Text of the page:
Canadian Journal of Psychiatry, vol. 49, issue 5 (2004) pp. 310-314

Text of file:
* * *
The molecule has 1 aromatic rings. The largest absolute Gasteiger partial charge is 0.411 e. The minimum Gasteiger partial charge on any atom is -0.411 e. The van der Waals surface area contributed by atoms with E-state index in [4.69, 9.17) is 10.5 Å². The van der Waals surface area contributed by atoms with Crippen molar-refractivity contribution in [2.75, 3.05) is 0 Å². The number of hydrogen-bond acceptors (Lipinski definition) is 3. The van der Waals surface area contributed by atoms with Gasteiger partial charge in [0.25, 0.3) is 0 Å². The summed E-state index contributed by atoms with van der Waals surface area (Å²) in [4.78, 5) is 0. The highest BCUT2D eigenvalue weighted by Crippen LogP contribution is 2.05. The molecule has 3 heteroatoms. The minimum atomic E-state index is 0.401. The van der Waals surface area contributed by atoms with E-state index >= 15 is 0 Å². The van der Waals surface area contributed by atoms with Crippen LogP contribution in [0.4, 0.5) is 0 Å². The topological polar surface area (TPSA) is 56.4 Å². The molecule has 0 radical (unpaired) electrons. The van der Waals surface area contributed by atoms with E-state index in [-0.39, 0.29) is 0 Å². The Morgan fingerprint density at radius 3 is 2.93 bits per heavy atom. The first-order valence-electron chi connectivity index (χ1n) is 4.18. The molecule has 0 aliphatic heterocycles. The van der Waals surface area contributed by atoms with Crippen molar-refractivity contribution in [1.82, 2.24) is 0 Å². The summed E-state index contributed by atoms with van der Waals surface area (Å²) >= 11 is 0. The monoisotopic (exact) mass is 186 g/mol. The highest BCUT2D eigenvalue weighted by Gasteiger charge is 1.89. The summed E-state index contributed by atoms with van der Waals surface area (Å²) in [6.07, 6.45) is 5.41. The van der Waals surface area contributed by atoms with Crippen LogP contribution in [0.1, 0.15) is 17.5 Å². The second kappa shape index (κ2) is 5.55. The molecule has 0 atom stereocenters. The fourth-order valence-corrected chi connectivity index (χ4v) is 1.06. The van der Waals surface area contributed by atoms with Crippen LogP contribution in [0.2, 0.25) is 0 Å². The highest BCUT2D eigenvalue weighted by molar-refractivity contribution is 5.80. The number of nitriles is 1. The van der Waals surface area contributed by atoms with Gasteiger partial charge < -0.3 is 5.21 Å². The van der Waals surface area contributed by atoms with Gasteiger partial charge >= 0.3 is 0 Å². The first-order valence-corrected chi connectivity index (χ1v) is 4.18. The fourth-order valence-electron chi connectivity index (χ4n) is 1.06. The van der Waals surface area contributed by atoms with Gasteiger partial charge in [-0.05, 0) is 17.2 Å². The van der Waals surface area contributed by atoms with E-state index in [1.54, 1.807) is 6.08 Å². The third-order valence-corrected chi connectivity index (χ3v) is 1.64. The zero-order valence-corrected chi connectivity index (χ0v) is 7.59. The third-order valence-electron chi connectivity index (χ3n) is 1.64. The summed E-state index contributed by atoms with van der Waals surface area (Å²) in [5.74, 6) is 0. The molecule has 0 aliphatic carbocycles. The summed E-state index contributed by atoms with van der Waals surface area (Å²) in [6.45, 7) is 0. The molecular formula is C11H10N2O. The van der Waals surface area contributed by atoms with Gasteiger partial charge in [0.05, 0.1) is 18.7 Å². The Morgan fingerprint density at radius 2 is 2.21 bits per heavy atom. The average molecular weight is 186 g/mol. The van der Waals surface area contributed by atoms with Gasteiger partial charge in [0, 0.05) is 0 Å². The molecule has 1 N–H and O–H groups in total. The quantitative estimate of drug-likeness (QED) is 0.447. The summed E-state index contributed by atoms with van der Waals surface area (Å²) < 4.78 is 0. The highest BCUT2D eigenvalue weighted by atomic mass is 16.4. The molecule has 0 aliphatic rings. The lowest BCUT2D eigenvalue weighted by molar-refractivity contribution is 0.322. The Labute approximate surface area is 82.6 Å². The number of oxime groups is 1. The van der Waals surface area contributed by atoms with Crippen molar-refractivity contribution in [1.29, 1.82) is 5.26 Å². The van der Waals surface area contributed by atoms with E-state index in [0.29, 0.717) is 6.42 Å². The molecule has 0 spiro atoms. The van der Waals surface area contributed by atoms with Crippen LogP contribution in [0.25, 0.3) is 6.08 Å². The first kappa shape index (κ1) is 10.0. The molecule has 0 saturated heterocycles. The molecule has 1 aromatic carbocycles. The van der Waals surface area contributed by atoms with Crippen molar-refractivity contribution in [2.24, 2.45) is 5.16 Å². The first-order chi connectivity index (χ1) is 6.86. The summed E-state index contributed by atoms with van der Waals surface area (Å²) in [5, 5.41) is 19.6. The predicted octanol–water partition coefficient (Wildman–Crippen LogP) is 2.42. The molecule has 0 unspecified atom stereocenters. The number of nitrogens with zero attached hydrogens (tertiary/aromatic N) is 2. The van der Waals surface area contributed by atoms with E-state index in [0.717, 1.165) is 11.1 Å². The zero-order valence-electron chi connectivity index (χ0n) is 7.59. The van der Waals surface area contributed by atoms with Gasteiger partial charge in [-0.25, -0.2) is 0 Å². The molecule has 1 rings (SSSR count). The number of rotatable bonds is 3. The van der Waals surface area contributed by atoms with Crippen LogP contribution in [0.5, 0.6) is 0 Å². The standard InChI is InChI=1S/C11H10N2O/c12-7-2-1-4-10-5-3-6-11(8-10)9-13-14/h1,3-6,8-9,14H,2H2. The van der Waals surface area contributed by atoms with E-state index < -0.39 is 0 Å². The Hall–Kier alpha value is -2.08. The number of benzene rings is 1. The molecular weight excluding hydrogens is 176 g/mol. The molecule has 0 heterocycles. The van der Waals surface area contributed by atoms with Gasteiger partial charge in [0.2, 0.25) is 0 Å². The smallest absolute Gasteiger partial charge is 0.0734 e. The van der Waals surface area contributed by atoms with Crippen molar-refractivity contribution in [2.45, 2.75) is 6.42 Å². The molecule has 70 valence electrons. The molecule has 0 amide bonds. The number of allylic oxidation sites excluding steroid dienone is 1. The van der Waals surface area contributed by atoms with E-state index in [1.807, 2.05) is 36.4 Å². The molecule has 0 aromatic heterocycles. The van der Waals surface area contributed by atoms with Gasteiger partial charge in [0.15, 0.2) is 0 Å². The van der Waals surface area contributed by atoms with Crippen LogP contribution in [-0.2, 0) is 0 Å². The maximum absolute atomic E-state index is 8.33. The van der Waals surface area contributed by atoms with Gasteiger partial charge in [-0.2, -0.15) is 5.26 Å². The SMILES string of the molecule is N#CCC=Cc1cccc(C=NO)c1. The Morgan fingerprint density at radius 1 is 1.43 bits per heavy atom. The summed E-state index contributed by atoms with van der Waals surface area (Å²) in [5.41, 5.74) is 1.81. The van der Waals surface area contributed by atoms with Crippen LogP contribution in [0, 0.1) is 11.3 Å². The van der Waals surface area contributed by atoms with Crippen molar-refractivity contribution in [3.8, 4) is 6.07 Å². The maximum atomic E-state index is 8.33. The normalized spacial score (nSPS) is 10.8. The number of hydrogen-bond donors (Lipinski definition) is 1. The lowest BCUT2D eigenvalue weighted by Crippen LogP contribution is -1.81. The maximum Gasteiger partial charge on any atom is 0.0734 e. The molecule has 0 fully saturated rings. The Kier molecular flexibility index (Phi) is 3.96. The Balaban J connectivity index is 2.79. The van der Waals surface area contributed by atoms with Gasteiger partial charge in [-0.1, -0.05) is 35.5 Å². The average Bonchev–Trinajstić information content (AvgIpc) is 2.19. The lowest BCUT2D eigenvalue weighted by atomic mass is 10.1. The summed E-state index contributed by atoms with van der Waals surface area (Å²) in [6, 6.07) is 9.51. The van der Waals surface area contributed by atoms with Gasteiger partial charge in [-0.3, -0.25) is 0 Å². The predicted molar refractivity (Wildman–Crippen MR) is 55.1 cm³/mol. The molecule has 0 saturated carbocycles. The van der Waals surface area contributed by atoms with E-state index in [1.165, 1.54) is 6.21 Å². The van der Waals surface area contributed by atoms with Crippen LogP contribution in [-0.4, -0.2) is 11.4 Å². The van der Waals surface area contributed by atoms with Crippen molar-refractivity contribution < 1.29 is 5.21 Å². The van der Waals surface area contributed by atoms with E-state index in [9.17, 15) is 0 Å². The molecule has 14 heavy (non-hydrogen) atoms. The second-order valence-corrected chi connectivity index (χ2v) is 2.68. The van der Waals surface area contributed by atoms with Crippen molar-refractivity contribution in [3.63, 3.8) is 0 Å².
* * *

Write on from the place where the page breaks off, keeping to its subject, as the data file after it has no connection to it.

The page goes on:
OBJECTIVE: To examine the prevalence of verbalizations about mental illness in the animated feature films of The Walt Disney Company (TWDC). We discuss the results within the context of children's repeated exposure to popular animated movies and their learning of labels and stereotypes associated with mental illness. We recommend further research on this topic. METHOD: We coded 34 animated feature films produced by TWDC for mental illness references (for example, "crazy" or "nuts"). We developed a coding manual to systematize the content analysis, to ensure accuracy of the data, and to ascertain intercoder reliability. RESULTS: Most of the films (that is, 85%) contain verbal references to mental illness, with an average of 4.6 references per film. The references were mainly used to set apart and denigrate the characters to whom they referred. Twenty-one percent of the principal characters were referred to as mentally ill. We discuss the contributions and limitations of the study. CONCLUSIONS: The findings have implications for child viewers in terms of their potentially learning prejudicial attitudes and distancing behaviours toward individuals perceived as being mentally ill. To further verify this connection, an assessment of the incidence of Disney film exposure and attitudes toward people with a mental illness, using a sample of school-aged children, is needed.
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